Micromanagement refers to the practice of a boss closely monitoring you at work. It is a common leadership style but one with many downsides. When a micromanaging boss is peering over your shoulder and checking up on you, it wastes time, distracts you from work, and causes you to feel disengaged. It can make you less productive and lead you to thinking about leaving the company. This is a management style that can negatively affect your mental health.
In this article, we explore the mental health impact of micromanagement so that you can be aware of the issue and take steps to resolve the situation.
Micromanaging Bosses Increase the Stress of Employees
In the book Preventive Stress Management in Organizations, co-author Jonathan D. Quick, a Harvard Medical School instructor, states that “the leadership qualities of ‘bad’ bosses over time exert a heavy toll on employees’ health.” Quick draws attention to studies illustrating how micromanagement can deteriorate employees’ health, leading to issues like chronic stress.
If you have experience working for a micromanaging boss, then you will know how it can make you feel stressed at work. The stressful aspects of micromanagement include having a boss who hovers over you, obsesses over small details, and has to have a stern chat with you every time you make a mistake. You may also notice the effects of chronic stress at work if it is making it hard to concentrate and work as productively as you know you can.
When this behavior is constant, the chronic stress it causes can end up affecting your life outside of work. If your micromanaging boss is putting you in a state of stress, you may find yourself feeling more irritable and bad-tempered when spending time with your partner, family members, or friends.
Micromanagement Can Lead to Lower Self-Esteem
When you have a boss who’s always monitoring you, giving you orders, and criticizing your work, this can lower your self esteem and confidence. This behavior from your boss can give you the impression that your manager doesn’t trust you to work alone or that they think you are incapable. The overbearing nature of micromanagement can make you feel like a robot who’s just taking orders rather than a person who has been trusted to use their insights and abilities to solve a problem. This can end up feeling quite infantilizing.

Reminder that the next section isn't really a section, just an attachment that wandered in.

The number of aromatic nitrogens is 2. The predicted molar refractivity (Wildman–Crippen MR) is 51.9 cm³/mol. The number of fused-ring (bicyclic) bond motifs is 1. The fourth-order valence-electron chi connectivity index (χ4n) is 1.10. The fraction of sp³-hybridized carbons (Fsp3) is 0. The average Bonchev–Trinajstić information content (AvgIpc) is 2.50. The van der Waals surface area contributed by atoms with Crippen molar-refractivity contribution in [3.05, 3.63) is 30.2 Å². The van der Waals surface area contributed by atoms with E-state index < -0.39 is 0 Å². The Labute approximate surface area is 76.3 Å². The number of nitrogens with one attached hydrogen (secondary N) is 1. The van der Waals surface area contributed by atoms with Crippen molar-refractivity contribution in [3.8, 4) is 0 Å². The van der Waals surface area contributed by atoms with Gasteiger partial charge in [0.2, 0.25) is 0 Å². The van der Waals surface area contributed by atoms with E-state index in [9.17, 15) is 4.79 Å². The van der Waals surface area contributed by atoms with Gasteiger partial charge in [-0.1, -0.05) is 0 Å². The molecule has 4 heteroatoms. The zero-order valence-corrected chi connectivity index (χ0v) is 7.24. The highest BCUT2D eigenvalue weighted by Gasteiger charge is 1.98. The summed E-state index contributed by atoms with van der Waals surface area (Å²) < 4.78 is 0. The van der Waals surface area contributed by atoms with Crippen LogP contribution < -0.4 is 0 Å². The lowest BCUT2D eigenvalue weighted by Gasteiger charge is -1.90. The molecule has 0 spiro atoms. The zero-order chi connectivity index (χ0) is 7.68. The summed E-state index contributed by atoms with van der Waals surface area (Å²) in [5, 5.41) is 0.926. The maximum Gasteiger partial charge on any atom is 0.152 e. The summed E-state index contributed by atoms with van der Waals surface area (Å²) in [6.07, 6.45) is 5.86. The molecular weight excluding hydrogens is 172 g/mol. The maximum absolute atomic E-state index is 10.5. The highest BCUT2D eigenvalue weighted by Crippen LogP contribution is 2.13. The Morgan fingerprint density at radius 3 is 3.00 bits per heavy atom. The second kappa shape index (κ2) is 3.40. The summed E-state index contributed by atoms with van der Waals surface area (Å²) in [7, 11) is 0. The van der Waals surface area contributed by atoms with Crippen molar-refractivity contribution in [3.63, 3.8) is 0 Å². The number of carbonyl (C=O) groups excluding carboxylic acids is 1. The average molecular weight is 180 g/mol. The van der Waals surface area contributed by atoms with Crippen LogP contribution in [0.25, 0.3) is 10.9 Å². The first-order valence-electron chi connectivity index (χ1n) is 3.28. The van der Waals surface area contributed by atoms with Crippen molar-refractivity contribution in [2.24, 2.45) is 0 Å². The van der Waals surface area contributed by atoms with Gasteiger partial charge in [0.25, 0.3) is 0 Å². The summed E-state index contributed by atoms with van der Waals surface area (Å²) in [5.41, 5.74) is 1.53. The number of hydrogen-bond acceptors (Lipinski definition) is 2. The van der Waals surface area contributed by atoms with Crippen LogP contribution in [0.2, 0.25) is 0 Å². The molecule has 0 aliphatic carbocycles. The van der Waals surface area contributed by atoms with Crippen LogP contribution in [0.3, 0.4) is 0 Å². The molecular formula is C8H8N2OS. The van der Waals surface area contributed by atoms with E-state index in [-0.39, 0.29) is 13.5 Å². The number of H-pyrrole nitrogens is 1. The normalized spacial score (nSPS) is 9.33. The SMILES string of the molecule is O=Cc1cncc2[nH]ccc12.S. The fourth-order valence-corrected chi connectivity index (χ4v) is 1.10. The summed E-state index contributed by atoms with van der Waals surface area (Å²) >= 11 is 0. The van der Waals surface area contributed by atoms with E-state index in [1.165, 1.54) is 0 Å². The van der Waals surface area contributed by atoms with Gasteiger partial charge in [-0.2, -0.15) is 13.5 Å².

It’s worth keeping in mind that micromanaging often reflects issues that a boss has instead of reflecting anything negative about you or your work. A micromanager’s impulse to control is often caused by their own insecurity. By controlling others, they can gain a boost in confidence. If your boss is treating you this way, remember this doesn’t necessarily mean you are being unproductive.
How Micromanaging Can Increase the Risk of Depression
Johann Hari, the author of the book Lost Connections: Uncovering the Real Causes of Depression – and the Unexpected Solutions, refers to research highlighting that you are more likely to experience depression when you feel controlled at work and that you will be unable to make choices. Hari stated in an interview, “Giving people back control over their workplaces is one of the most effective ways to reduce depression.”
Without the freedom to make decisions at work, then – Hari argues – we are likely to feel our jobs are meaningless and pointless. All of us need to feel that what we do each day is valuable, meaningful, and purposeful. When work is absent these features, then we are at an increased risk of depression, which can end up impacting productivity.
If you are convinced you have a micromanaging boss and want things to change, you have some options. You can discuss the issue with your boss directly. If that doesn’t work and you feel their micromanagement style is affecting your mental health and productivity, you can raise the problem with HR. Discussing the issue with other employees can be helpful as well. If they notice the same issue, you will be in a better position to demand change.
However, sometimes micromanagement is an ingrained part of the management culture in the workplace. When your efforts to call for change fail, then you should consider whether you can personally cope with the micromanaging. If not, then a career change may be the ideal option, even if it creates some stress and disruption in the short term. After all, your mental health should be the number one priority when it comes to your work. You need to feel well and fulfilled in order to work to the best of your abilities.